Delivering on the Promise of Clean Energy

As the search for news forms of energy intensifies, supply chain professionals are presented with an unprecedented challenge and opportunity: To apply their managerial and analytical skills in delivering this energy to the end consumers. How effectively they respond may ultimately determine whether—and when—the promise of green energy finally gets fulfilled.
image
By Jarrod Goentzel
January 07, 2010 - SCMR Editorial
Download Article PDF

The surge in green energy investments is the modern equivalent of the Gold Rush. Researchers and entrepreneurs are exploring new frontiers from the windy Great Plains to the sunny Southwest in search of the mother lode. And like the original rush, this one is dominated by the challenges of turning a natural resource into a commercial proposition. However, an important part of very effort to deliver new forms of energy has been largely overlooked: the vital role of supply chain management.

Not even supply chain professionals are fully aware of the need to apply the analytical and managerial skills they routinely deploy to the delivery of green energy. For example, renewable resources such as wind and solar are, by nature, intermittent and located far away form consumer demand. In other words, the supply chain is often in the wrong place at the wrong time. Supply chain professionals have been addressing these mismatches for as long as their profession has existed.

For understandable reasons, the green energy effort is centered on how to generate supplies and on consumer applications such as hybrid or fuel cell vehicles.  But before green energy can become a viable alternative to fossil fuels, we need to address the issue of how it can be delivered reliably and cost effectively to end consumers. This is where the supply chain comes in.

SUBSCRIBERS: Click here to download PDF of the full article.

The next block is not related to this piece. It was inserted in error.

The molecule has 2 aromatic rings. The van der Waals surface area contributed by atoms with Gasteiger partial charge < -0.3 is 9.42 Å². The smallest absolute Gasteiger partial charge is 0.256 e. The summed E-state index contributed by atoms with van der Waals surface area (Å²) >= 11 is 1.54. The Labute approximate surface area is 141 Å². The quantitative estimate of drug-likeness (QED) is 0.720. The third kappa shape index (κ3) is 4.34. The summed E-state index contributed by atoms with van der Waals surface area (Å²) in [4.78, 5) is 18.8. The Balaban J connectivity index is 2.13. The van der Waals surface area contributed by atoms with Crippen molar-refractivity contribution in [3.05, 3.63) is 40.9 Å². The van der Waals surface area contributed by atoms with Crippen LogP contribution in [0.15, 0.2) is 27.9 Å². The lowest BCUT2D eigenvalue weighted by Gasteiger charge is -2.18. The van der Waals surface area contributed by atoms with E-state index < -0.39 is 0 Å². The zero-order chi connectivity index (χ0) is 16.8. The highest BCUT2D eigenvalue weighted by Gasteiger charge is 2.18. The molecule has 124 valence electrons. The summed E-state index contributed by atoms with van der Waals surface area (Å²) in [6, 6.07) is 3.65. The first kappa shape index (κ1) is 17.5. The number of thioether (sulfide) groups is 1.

About the Author

Jarrod Goentzel

Subscribe to Logistics Management magazine

Subscribe today. It's FREE!
Get timely insider information that you can use to better manage your
entire logistics operation.
Start your FREE subscription today!

Recent Entries

Following the lead of its Congressional Colleagues in the House of Representatives, the United States Senate yesterday approved a measure geared to keep federal surface transportation funding intact through the end of December with a nearly $11 billion stopgap fix.

XPO Logistics announced second quarter earnings and the acquisition of two companies, New Breed Logistics, a non asset-based 3PL focusing in contract logistics services, for roughly $615 million, and Atlantic Central Logistics, a 3PL provider of last-mile logistics services, for roughly $36.5 million.

The report, entitled “Outlook for the Domestic Transport and Logistics Market in 2H14 and Beyond,” takes the view that strong freight levels in the second quarter have left trucking companies in a good position: one in which they need to come up with new plans to handle rising demand. But even with that positive momentum afloat, the report observes that there are some familiar challenges intact, such as a lack of qualified drivers and the regulatory drag from the new hours-of-service rules that took effect in July 2013.

Flags of Convenience are a fact of life in the commercial maritime trade, but several European political action groups are worried that they will pose a threat to the Continent’s air cargo industry.

For May, which is the most recent month for which data is available, the SCI is -7.5, following April’s -7.5. FTR said this reading represents a still-tight capacity environment, as utilization rates hover between 98 percent and 99 percent.

Article Topics

· Green · Sourcing & Procurement · JanFeb 2010 · All topics

Comments

Post a comment
Commenting is not available in this channel entry.